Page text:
Some 300 years later, around 2050 B.C., Ur-Nammu's Code was the earliest known written law. Only a handful of articles can be deciphered, but evidence suggests an advanced legal system with specialized judges, testimony under oath, and the ability for judges to assess damages to be paid to victims by the guilty party.

In 1850 B.C., we saw the first known legal decision involving murder of a temple employee by three other men. Nine witnesses testified against them, and three were sentenced to death. In 1700 B.C., Hammurabi's Code was carved into rock columns in Babylon. The underlying principle was ``an eye for an eye.'' Some 282 clauses regulated an array of obligations, professions, and rights, including commerce, slavery, marriage, theft, and debts. Punishment by modern standards was barbaric, including cutting off hands or fingers as a punishment for theft.

In 1300 B.C., the Jewish Torah and the Christian Old Testament say that the Ten Commandments were received by Moses directly from God. Contained in the book of Exodus, those Commandments became the basis of modern laws against murder, adultery, and stealing. Around 1280 B.C., in India, rules passed down orally through generations were formally written down as the Laws of Manu. They were the basis of India's caste system, and punishment was used sparingly and only as a last resort. Interestingly, members of the higher castes were punished more severely than those in the lower castes.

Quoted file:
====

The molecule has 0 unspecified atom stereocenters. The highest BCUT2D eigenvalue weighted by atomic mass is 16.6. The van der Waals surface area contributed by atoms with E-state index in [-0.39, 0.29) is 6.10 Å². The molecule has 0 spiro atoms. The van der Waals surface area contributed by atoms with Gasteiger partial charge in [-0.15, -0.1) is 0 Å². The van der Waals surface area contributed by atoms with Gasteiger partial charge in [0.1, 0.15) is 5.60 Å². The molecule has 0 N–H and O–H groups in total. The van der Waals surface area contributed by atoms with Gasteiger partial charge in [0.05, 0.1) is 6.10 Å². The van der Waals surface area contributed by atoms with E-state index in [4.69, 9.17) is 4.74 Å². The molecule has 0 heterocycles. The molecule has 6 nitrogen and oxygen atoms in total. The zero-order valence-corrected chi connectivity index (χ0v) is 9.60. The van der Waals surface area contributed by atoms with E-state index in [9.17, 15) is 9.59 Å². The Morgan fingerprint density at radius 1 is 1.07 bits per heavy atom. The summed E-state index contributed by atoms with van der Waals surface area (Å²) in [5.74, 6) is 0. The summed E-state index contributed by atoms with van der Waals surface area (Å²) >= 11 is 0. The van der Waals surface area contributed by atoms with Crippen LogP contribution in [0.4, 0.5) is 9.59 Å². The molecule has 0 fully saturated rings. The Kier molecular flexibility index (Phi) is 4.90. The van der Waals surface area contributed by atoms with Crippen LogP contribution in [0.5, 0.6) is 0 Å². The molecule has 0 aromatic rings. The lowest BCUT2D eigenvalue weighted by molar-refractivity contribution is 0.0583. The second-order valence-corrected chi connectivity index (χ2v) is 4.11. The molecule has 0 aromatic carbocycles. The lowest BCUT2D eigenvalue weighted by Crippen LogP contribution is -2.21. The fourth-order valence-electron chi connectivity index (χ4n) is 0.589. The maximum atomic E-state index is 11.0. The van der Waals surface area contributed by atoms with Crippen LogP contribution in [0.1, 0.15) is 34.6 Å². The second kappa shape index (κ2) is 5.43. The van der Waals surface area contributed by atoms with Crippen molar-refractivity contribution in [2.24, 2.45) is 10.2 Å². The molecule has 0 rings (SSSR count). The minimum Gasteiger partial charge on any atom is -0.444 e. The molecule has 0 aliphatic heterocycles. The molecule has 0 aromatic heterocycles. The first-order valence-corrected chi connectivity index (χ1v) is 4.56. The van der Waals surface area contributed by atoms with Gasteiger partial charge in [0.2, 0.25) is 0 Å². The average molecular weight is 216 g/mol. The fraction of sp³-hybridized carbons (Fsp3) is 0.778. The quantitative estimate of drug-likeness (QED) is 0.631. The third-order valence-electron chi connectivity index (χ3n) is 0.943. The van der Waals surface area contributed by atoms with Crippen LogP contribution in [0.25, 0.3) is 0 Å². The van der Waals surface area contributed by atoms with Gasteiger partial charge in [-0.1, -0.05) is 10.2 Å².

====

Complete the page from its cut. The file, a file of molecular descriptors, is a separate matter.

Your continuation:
In 621 B.C., Draco's Law was written for the Athenians. The punishment was so severe--often

death--that we derived the word ``Draconian'' from it. However, Draco's Law introduced the concept that the state, not private parties or vigilantes, had the exclusive role in trying and punishing a person for a crime. Shortly after Draco's Law, the Spartan King Lycurgus give his oral law to the world. Lycurgus' Law held that women had a duty to have children. But if the children were deformed, they would be killed. Those who lived became wards of Sparta at age 7 when they began preparation for military duty.